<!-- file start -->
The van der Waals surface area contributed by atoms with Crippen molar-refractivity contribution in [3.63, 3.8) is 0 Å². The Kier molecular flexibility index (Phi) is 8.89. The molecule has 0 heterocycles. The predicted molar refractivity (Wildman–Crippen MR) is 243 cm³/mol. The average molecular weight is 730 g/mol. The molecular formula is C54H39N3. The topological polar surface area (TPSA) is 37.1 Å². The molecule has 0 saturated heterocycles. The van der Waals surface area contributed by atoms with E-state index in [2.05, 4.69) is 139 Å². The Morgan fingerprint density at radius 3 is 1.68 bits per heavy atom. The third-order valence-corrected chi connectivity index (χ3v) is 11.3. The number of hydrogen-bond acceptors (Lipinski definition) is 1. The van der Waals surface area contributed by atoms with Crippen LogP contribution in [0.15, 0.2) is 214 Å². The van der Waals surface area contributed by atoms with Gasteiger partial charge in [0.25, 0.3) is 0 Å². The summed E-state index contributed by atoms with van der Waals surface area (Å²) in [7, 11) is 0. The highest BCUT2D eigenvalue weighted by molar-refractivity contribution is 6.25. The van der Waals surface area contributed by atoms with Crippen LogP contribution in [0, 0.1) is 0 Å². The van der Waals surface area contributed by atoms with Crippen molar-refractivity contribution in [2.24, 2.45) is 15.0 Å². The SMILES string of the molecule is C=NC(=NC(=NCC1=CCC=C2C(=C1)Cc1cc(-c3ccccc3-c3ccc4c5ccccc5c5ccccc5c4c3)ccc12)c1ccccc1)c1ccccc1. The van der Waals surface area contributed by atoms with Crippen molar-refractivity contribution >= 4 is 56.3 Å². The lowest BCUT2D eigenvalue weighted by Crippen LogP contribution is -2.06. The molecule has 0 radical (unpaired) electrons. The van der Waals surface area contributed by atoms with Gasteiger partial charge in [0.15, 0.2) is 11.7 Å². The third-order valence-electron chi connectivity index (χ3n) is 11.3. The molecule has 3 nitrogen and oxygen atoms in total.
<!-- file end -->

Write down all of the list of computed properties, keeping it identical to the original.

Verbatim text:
The van der Waals surface area contributed by atoms with Crippen molar-refractivity contribution in [3.63, 3.8) is 0 Å². The Kier molecular flexibility index (Phi) is 8.89. The molecule has 0 heterocycles. The predicted molar refractivity (Wildman–Crippen MR) is 243 cm³/mol. The average molecular weight is 730 g/mol. The molecular formula is C54H39N3. The topological polar surface area (TPSA) is 37.1 Å². The molecule has 0 saturated heterocycles. The van der Waals surface area contributed by atoms with E-state index in [2.05, 4.69) is 139 Å². The Morgan fingerprint density at radius 3 is 1.68 bits per heavy atom. The third-order valence-corrected chi connectivity index (χ3v) is 11.3. The number of hydrogen-bond acceptors (Lipinski definition) is 1. The van der Waals surface area contributed by atoms with Crippen LogP contribution in [0.15, 0.2) is 214 Å². The van der Waals surface area contributed by atoms with Gasteiger partial charge in [0.25, 0.3) is 0 Å². The summed E-state index contributed by atoms with van der Waals surface area (Å²) in [7, 11) is 0. The highest BCUT2D eigenvalue weighted by molar-refractivity contribution is 6.25. The van der Waals surface area contributed by atoms with Crippen LogP contribution in [0, 0.1) is 0 Å². The van der Waals surface area contributed by atoms with Crippen molar-refractivity contribution in [2.24, 2.45) is 15.0 Å². The SMILES string of the molecule is C=NC(=NC(=NCC1=CCC=C2C(=C1)Cc1cc(-c3ccccc3-c3ccc4c5ccccc5c5ccccc5c4c3)ccc12)c1ccccc1)c1ccccc1. The van der Waals surface area contributed by atoms with Crippen molar-refractivity contribution >= 4 is 56.3 Å². The lowest BCUT2D eigenvalue weighted by Crippen LogP contribution is -2.06. The molecule has 0 radical (unpaired) electrons. The van der Waals surface area contributed by atoms with Gasteiger partial charge in [0.15, 0.2) is 11.7 Å². The third-order valence-electron chi connectivity index (χ3n) is 11.3. The molecule has 3 nitrogen and oxygen atoms in total.